Helping children with divorce or separation

Nowadays, many families face the stress of divorce or separation. Regardless of the causes of this, or the circumstances, it is difficult for all involved. If you are a parent going through a divorce, you will want the best for your children during this time. It is a period in which the family dynamic changes, and the transition is usually difficult for children

Below is some advice on how make the experience easier and less painful for your children. Your ex-spouse may not agree to all of these tips, but it is important for at least one of you to work towards helping your child during this time. The main priority is to protect your children from any unnecessary hurt.

  1. Be respectful of your spouse when children are present

    If you’re going through divorce or separation, you are likely experiencing a mix of emotions, and in a stressful situation, you may find yourself wanting to express anger, grief, fear or bitterness. It can be good to express what you’re feeling at this time. But you must not do this in front of your children – instead, seek help from adult listeners, such as a therapist or close friend, in whom you can confide. 

    Children are not equipped to listen to parents’ negative feelings about each other. No matter your history with your spouse, it is not for the children to know, and it’s in your best interest to remain respectful toward your spouse in from of your children.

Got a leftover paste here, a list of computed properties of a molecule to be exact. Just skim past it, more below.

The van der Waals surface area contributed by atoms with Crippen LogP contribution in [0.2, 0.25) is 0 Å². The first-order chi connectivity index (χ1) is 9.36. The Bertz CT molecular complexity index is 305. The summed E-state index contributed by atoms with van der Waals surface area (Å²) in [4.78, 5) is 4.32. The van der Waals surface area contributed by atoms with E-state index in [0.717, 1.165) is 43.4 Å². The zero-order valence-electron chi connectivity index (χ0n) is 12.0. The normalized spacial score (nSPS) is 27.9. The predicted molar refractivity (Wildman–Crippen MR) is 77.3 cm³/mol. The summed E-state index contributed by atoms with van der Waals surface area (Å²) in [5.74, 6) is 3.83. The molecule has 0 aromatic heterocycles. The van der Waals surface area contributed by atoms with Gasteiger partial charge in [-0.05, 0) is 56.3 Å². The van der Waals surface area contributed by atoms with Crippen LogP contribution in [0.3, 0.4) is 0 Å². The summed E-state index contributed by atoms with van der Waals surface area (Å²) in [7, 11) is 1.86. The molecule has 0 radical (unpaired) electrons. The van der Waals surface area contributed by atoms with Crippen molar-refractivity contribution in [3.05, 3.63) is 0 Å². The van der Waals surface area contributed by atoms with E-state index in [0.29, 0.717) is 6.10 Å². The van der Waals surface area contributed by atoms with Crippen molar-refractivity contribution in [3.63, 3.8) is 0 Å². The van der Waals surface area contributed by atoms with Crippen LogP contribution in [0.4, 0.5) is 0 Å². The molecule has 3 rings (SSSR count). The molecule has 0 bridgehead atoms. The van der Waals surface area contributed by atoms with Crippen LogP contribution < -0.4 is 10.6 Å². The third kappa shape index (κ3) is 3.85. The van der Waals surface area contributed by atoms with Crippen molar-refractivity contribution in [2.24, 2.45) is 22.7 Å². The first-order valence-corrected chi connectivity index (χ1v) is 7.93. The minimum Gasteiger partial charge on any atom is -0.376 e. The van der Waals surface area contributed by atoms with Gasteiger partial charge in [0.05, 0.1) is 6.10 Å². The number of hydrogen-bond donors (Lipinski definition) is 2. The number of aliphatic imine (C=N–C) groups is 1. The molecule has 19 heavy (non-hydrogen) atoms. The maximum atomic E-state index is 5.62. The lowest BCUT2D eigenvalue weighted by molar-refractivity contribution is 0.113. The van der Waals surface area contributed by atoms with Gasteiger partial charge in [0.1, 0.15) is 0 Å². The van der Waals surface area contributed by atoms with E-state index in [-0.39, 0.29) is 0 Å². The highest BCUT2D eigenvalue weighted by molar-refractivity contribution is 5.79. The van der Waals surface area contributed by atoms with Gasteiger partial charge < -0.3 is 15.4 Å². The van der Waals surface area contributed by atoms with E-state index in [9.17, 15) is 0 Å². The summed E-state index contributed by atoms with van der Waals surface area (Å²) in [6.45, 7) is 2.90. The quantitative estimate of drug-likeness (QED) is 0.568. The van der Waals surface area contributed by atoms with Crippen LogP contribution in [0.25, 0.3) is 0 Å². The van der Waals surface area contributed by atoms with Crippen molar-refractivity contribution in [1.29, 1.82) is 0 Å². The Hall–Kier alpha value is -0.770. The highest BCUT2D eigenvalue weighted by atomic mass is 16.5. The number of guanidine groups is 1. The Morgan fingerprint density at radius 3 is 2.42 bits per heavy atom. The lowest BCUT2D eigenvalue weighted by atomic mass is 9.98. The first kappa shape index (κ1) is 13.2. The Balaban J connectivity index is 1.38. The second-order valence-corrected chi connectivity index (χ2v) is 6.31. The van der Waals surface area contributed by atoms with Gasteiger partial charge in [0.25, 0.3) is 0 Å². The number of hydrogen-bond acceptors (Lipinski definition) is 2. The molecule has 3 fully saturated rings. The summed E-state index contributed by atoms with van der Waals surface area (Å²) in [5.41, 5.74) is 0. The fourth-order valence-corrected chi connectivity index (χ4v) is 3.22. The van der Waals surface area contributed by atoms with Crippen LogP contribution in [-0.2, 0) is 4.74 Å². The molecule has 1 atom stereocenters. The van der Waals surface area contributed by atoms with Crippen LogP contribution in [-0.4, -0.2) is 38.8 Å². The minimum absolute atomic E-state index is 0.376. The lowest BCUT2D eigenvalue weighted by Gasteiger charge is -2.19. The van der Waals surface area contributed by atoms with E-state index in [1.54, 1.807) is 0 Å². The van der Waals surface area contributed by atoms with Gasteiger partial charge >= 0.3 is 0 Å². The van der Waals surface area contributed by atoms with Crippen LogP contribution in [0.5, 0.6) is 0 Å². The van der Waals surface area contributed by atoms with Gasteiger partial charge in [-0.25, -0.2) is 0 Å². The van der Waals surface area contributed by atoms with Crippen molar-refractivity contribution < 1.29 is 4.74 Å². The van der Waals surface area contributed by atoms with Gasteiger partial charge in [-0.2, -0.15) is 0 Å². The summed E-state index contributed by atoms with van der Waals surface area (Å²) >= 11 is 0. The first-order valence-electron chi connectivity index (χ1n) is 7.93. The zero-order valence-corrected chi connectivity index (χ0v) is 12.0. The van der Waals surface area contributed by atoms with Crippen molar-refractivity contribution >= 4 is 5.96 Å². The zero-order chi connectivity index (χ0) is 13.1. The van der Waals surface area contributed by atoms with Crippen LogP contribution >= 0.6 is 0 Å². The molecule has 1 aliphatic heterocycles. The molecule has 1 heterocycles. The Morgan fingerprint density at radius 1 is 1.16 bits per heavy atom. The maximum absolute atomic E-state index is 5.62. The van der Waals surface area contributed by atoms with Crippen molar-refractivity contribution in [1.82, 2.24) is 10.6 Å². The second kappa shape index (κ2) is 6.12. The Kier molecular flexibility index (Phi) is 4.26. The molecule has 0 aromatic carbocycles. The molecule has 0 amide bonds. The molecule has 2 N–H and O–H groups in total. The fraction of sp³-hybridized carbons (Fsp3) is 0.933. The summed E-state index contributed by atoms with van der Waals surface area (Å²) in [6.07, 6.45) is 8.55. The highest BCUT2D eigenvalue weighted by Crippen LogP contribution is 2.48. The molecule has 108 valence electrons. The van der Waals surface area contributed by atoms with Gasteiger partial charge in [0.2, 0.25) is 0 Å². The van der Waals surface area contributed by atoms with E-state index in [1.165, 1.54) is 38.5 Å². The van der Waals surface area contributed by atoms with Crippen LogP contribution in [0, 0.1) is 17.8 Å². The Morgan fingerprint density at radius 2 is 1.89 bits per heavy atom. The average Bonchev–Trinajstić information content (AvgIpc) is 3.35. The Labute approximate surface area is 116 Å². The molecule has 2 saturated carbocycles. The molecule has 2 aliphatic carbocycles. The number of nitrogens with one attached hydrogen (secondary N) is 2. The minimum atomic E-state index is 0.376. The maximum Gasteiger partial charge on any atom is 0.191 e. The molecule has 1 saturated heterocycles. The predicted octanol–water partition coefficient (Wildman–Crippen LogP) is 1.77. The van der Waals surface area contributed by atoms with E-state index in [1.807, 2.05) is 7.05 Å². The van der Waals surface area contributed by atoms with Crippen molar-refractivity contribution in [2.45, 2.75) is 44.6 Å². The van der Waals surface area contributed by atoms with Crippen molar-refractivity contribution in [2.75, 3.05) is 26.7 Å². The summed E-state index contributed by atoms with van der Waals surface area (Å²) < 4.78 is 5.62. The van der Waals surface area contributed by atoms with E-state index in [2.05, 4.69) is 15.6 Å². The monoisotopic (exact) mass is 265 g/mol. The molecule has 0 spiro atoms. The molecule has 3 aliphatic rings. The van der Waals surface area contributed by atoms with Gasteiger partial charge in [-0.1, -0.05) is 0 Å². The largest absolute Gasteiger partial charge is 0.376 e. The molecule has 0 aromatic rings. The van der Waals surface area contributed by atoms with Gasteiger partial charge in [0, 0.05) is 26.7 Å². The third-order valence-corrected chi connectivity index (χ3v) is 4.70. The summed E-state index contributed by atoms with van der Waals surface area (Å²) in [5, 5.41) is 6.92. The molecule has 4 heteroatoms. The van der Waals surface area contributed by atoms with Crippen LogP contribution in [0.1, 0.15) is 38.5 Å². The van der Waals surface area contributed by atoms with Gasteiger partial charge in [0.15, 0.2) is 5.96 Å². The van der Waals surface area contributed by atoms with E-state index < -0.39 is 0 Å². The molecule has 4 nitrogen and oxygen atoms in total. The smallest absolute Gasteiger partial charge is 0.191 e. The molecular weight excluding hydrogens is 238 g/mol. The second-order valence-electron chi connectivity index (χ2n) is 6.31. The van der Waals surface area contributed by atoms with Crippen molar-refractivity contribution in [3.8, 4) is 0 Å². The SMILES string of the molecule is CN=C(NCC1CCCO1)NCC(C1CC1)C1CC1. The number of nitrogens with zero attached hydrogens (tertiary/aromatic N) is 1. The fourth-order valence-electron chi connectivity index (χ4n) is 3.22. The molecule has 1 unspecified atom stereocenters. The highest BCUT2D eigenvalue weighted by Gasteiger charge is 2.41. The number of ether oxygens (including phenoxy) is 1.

Make sure to keep letters, e-mails, and text messages in a hidden location, as kids will be naturally curious if there is a high-conflict situation going on at home. 

    You don’t need to put up a front in front of your kids, but you must be decent around one another. Reserve your frustrations with your spouse for when you are around trusted adult company and can use adult language and express your anger freely. 

  2. Take care of yourself

    Divorce is a highly stressful experience, involving pressures such as custody, property, and financial issues, which can bring out one’s bad side. If you can find a way to manage your own stress, you will be able to handle yourself better within your family. 

    Ensure that you do not lean on your kids for support. Older kids and those who are eager to please may try to make you feel better by offering a shoulder to cry on. As much as you may want to do this, it’s best not to let them be the provider of your emotional support. Let your kids know how touched you are by their caring nature and kindness, but rather let out your emotional baggage in front of a friend or therapist. 

    Paying attention to your mental and physical health will help you fight the effects of divorce stress. But taking care of your own needs, you will therefore be in the best possible position to look after your children.  

  3. Let your child know you hear them

    During their parents’ divorce, children need to be able to express their feelings and feel heard. It is normal for them to feel a range of confusing and overwhelming emotions during this time of change. It is better for children to cry about what worries them, than for them to bottle their feelings up and become withdrawn or aggressive, unable to manage their feelings.